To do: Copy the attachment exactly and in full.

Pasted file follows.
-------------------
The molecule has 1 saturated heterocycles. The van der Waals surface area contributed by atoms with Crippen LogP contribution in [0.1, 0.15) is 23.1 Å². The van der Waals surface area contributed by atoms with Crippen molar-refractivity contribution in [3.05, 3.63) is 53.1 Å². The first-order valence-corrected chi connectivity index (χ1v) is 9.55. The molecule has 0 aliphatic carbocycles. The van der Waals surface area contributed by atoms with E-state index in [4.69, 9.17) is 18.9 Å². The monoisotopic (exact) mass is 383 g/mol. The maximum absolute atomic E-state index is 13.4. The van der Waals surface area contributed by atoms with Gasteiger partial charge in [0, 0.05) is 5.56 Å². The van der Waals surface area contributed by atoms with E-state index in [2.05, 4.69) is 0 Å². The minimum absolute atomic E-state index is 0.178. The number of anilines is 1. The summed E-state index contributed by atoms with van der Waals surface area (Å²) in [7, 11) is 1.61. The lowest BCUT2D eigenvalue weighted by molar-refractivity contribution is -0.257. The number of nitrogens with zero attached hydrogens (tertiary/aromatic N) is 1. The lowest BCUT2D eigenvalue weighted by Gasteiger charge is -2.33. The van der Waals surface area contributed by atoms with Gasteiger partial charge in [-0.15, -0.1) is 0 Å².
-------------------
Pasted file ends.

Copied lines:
The molecule has 1 saturated heterocycles. The van der Waals surface area contributed by atoms with Crippen LogP contribution in [0.1, 0.15) is 23.1 Å². The van der Waals surface area contributed by atoms with Crippen molar-refractivity contribution in [3.05, 3.63) is 53.1 Å². The first-order valence-corrected chi connectivity index (χ1v) is 9.55. The molecule has 0 aliphatic carbocycles. The van der Waals surface area contributed by atoms with E-state index in [4.69, 9.17) is 18.9 Å². The monoisotopic (exact) mass is 383 g/mol. The maximum absolute atomic E-state index is 13.4. The van der Waals surface area contributed by atoms with Gasteiger partial charge in [0, 0.05) is 5.56 Å². The van der Waals surface area contributed by atoms with E-state index in [2.05, 4.69) is 0 Å². The minimum absolute atomic E-state index is 0.178. The number of anilines is 1. The summed E-state index contributed by atoms with van der Waals surface area (Å²) in [7, 11) is 1.61. The lowest BCUT2D eigenvalue weighted by molar-refractivity contribution is -0.257. The number of nitrogens with zero attached hydrogens (tertiary/aromatic N) is 1. The lowest BCUT2D eigenvalue weighted by Gasteiger charge is -2.33. The van der Waals surface area contributed by atoms with Gasteiger partial charge in [-0.15, -0.1) is 0 Å².